Antibiotic resistance is a major public health concern due to its association with the loss of efficacy of antimicrobial therapies. Horizontal transfer events may play a significant role in the dissemination of resistant bacterial phenotypes, being mobilizable plasmids a well-known mechanism. In this study, we aimed to gain insights into the genetics underlying the development of antibiotic resistance by Piscirickettsia salmonis isolates, a bacterial fish pathogen and causative agent of salmonid piscirickettsiosis, and the main target of antibiotics used in Chilean salmon farming. We provide experimental evidence that the plasmid p3PS10, which harbors multidrug resistance genes for chloramphenicol (cat2), tetracyclines [tet(31)], aminoglycosides (sat1 and aadA1), and sulfonamides (sul2), is carried by a group of P. salmonis isolates exhibiting a markedly reduced susceptibility to oxytetracycline in vitro (128-256 µg/mL of minimal inhibitory concentration, MIC). Antibiotic susceptibility analysis extended to those antibiotics showed that MIC of chloramphenicol, streptomycin, and sulfamethoxazole/trimethoprim were high, but the MIC of florfenicol remained at the wild-type level. By means of molecular cloning, we demonstrate that those genes encoding putative resistance markers are indeed functional. Interestingly, mating assays clearly show that p3PS10 is able to be transferred into and replicate in different hosts, thereby conferring phenotypes similar to those found in the original host. According to epidemiological data, this strain is distributed across aquaculture settings in southern Chile and is likely to be responsible for oxytetracycline treatment failures. This work demonstrates that P. salmonis is more versatile than it was thought, capable of horizontally transferring DNA, and probably playing a role as a vector of resistance traits among the seawater bacterial population. However, the low transmission frequency of p3PS10 suggests a negligible chance of resistance markers being spread to human pathogens.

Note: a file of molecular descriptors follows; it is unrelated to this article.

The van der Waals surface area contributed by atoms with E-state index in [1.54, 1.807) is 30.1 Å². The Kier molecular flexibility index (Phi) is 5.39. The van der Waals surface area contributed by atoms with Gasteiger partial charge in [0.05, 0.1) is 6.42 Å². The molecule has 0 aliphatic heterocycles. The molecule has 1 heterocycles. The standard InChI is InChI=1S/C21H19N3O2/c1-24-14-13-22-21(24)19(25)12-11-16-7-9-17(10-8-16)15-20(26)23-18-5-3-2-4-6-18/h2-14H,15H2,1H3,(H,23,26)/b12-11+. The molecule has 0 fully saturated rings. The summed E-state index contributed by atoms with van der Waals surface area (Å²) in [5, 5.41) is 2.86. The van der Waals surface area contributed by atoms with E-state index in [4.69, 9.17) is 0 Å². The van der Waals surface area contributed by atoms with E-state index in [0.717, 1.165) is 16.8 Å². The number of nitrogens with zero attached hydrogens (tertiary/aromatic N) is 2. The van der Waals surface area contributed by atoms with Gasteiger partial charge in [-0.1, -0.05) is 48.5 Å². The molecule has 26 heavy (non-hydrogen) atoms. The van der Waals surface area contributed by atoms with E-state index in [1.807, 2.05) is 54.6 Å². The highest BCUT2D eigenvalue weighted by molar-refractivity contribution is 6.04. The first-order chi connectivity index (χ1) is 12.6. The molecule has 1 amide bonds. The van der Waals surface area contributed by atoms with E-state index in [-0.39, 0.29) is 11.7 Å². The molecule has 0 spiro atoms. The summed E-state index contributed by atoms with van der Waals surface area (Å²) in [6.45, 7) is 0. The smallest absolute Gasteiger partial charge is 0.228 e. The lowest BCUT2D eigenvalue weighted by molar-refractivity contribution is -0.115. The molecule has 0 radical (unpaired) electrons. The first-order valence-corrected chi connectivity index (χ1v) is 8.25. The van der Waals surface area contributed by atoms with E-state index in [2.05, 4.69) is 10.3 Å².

September 21, 2019  |  

Multi-Locus Variable number of tandem repeat Analysis (MLVA) of Yersinia ruckeri confirms the existence of host-specificity, geographic endemism and anthropogenic dissemination of virulent clones.